Latest botnet rankings: Rustock still mother of them all
Zombie-puncher cowboys try out Twitter lariat
Spam levels – hit by recent botnet takedown efforts – have begun to return to their previous noxiously high levels.
The average global spam rate was 89.1 per cent, an increase of 1.4 percentage points on 2009, according to a study by Symantec. Global spam rates peaked at 92.2 per cent in August, largely powered by an aggressive campaign designed to distribute the Rustock botnet, one of the main global conduits of junk mail. Botnets in general accounted for 88.2 per cent of all spam for 2010 as a whole.
Botnet takedown and the closure of spam affiliate, Spamit, in early October 2010, meant that the proportion of spam that could be traced back to botnets slid by 11 percentage points to 77 per cent. However, by the end of 2010, the total number of active bots had returned to roughly the same numbers as at the start of the year, as hackers re-established junk mail communication channels and compromised proxies (zombies). The total number of botnets worldwide is between 3.5 and 5.4 million, Symantec Hosted Services estimates.
The top three botnets for spam distribution have not changed much despite the upheavals in the underground economy (botnet takedowns, Zeus suspect arrests etcetera) during the second half of 2010. Rustock remains the Big Daddy of botnets, with a spam output that has doubled over the course of the last 12 months to reach 44 billion spam emails per day. The botnet is reckoned to have compromised at least a million (zombie) hosts. Grum and Cutwail are the second and third largest botnets, respectively. Each is also associated with the distribution of malware by spam.
Cybercrooks who control botnets have experimented with different command and control structures, moving from traditional IRC controls (which can be easily blocked at firewalls) to web-based controls. Some have experimented with using social networks such as Twitter as a command channel this year.
MessageLabs recorded an average rate for malware in email traffic of one in 284.2 emails (0.352 per cent) during 2010, virtually unchanged from the proportion of malware in email it recorded last year (0.349 per cent). However, the number of different strains of malware in these blocked email grew by a factor of 100 over the last 12 months to reach 339.673 for 2010. The change reflects the increased industrialisation of malware production, according to the security firm.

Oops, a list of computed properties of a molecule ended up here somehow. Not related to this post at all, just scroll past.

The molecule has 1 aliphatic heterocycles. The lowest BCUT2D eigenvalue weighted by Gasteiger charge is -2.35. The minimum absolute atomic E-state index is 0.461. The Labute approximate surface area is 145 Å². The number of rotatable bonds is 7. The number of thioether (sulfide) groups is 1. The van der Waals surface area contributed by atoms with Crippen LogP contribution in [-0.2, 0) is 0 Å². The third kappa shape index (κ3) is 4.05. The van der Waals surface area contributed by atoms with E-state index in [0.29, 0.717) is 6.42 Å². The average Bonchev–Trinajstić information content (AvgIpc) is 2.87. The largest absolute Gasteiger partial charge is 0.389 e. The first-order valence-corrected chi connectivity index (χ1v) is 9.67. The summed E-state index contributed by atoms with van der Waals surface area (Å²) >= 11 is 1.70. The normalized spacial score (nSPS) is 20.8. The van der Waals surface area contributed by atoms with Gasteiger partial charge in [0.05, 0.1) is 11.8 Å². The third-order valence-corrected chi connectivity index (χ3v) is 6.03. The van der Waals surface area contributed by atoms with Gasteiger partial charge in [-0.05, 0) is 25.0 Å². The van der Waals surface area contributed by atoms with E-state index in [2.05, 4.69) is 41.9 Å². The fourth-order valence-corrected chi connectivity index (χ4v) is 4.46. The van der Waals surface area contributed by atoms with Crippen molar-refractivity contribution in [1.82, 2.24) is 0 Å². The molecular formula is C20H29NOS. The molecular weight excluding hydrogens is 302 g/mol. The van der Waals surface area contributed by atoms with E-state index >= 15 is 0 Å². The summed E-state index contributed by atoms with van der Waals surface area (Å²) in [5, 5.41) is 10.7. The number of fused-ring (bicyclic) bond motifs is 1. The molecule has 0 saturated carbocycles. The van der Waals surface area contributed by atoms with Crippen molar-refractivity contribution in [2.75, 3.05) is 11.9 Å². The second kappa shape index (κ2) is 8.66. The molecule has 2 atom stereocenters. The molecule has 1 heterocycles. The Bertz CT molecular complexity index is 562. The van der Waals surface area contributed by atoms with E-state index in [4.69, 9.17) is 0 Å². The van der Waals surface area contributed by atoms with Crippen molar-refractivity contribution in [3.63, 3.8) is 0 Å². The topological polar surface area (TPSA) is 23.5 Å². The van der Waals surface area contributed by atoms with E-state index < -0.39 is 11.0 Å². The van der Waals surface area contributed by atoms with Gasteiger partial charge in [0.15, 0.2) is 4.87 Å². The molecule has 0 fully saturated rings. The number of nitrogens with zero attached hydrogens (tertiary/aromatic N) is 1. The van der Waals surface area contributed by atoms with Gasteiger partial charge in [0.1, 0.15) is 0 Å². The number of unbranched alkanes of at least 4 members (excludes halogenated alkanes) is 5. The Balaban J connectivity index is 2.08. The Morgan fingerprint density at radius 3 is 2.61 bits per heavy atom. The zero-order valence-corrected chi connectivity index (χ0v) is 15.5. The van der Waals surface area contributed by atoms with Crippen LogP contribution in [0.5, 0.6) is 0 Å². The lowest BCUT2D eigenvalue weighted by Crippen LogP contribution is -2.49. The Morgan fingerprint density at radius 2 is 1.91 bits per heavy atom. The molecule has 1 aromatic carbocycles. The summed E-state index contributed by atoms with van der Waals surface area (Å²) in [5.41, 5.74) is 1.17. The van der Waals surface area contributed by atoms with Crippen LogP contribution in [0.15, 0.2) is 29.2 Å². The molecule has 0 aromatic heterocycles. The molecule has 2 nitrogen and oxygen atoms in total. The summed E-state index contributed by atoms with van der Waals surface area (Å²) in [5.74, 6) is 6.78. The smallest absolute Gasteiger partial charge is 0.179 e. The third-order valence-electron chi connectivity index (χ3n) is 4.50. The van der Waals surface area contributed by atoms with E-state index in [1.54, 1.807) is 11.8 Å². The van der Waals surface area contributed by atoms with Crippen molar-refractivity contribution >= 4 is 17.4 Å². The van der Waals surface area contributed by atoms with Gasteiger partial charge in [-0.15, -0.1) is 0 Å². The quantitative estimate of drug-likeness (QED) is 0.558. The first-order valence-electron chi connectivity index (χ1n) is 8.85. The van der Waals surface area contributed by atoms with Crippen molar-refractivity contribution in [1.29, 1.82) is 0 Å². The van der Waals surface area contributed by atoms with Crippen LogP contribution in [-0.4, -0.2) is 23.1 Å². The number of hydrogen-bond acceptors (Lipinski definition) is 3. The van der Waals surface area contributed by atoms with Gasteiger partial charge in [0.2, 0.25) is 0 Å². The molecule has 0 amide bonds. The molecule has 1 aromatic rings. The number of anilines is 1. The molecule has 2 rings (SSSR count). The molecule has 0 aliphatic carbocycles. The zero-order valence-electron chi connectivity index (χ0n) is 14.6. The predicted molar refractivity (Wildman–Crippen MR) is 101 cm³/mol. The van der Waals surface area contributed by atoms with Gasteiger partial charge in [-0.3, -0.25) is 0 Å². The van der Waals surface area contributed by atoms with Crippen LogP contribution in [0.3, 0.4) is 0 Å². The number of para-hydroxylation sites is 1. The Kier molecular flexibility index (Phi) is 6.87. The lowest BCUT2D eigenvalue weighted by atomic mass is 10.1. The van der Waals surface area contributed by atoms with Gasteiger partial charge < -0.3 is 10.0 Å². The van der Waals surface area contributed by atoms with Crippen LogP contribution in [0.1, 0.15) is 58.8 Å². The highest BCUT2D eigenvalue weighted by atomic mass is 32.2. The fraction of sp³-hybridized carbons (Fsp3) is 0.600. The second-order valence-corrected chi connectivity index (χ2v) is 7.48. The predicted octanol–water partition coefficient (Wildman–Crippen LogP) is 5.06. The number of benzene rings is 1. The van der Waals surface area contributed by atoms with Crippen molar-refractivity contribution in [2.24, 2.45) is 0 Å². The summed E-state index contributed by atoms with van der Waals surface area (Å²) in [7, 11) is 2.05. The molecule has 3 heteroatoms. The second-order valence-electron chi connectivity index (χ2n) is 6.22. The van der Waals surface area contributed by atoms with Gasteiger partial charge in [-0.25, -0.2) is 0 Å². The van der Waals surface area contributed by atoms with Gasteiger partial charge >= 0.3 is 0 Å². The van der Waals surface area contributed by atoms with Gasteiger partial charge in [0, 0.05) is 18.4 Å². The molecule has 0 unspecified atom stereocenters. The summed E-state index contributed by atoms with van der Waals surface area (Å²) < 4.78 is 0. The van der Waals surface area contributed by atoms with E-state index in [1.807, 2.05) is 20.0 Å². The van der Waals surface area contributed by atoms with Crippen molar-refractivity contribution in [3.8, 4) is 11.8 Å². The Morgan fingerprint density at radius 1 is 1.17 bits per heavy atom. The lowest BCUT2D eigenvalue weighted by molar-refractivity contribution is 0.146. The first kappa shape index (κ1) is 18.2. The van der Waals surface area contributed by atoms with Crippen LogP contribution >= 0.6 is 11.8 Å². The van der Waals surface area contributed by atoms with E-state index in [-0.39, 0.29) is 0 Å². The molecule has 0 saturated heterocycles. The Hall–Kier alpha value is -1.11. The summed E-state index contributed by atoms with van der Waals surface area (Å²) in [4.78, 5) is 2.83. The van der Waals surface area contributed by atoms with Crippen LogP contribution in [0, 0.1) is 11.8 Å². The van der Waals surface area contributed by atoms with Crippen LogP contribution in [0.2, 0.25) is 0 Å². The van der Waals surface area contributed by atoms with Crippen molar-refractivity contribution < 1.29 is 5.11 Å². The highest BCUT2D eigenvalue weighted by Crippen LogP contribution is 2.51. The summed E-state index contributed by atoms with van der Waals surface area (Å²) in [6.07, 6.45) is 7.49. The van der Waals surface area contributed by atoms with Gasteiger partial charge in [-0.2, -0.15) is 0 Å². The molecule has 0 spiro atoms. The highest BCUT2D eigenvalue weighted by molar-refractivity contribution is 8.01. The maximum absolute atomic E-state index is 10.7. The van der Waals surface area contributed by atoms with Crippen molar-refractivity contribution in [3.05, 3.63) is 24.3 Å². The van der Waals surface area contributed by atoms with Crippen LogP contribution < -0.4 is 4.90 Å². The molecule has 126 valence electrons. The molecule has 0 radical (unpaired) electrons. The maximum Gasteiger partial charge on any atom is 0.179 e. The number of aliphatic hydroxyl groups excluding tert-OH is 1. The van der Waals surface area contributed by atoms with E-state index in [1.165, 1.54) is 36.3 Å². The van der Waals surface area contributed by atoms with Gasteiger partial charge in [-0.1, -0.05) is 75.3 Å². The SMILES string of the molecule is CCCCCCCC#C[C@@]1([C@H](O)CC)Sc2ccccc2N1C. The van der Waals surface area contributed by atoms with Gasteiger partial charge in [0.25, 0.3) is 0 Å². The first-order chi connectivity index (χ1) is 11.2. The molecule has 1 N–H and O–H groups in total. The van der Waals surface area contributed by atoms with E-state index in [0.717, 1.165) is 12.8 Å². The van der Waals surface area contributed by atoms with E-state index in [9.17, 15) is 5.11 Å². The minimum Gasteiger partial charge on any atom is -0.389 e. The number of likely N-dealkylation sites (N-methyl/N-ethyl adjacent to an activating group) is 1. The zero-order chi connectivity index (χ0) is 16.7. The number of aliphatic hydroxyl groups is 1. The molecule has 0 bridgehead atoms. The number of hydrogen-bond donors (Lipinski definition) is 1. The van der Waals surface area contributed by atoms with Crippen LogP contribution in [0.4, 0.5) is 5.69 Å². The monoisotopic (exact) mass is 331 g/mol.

Symantec reckons even more sophisticated approaches are in the pipeline with controls hidden in plain view, using steganography, likely to emerge – perhaps within images or music files distributed through file sharing or social networking websites. The tactic will allow botherders to "surreptitiously issue instructions to their botnets without relying on an ISP to host their infrastructure" and thus limit the chances that they will be discovered. ®
I've also pondered the same thing. Then I think about anti-virus companies complaining that MS is offering their free security solution through Win Update to people that don't have virus software installed. I despise large companies, their lawyers, and inability to work for the greater good. basterds. All of them.
When doing customer support on Broadband one of the things I used to check when people reported slow connections was the traffic. We were always told that we should only check things like line quality and similar stuff but I often saw a lot more going out than coming in.
Bearing in mind you'd usually expect domestic customers to be downloading all sorts of stuff rather than sending out, combined with the likelyhood of a lack of adequate protection and the habit of clicking on anything I reckoned it was a fair chance they were busy spamming away merrily without knowing.
But, being on the wholesale side, all I could do was send a note to the ISP with a vague suggestion that one of thier customers might, possibly, by chance, etc. etc. have an unwanted guest.
It was pretty common to see but apparently not a real issue that belonged to any party but the customer - and it's their machine. And most people haven't a clue, relying on the security that came with the machine but was never paid for to keep updating.
This morning I spent a while cleaning up someone elses laptop - it had more infections than after a week in Ibeza. They'd got a 'spyware remover' they couldn't remove, it was just the beginning . . .
Because that's not much traffic?
If you were connected at a pretty miserly 384Kb/sec upstream on your broadband connection, an bot that saturated the link would only be trickling data out of your 100Mb/s Ethernet link. You would never notice it.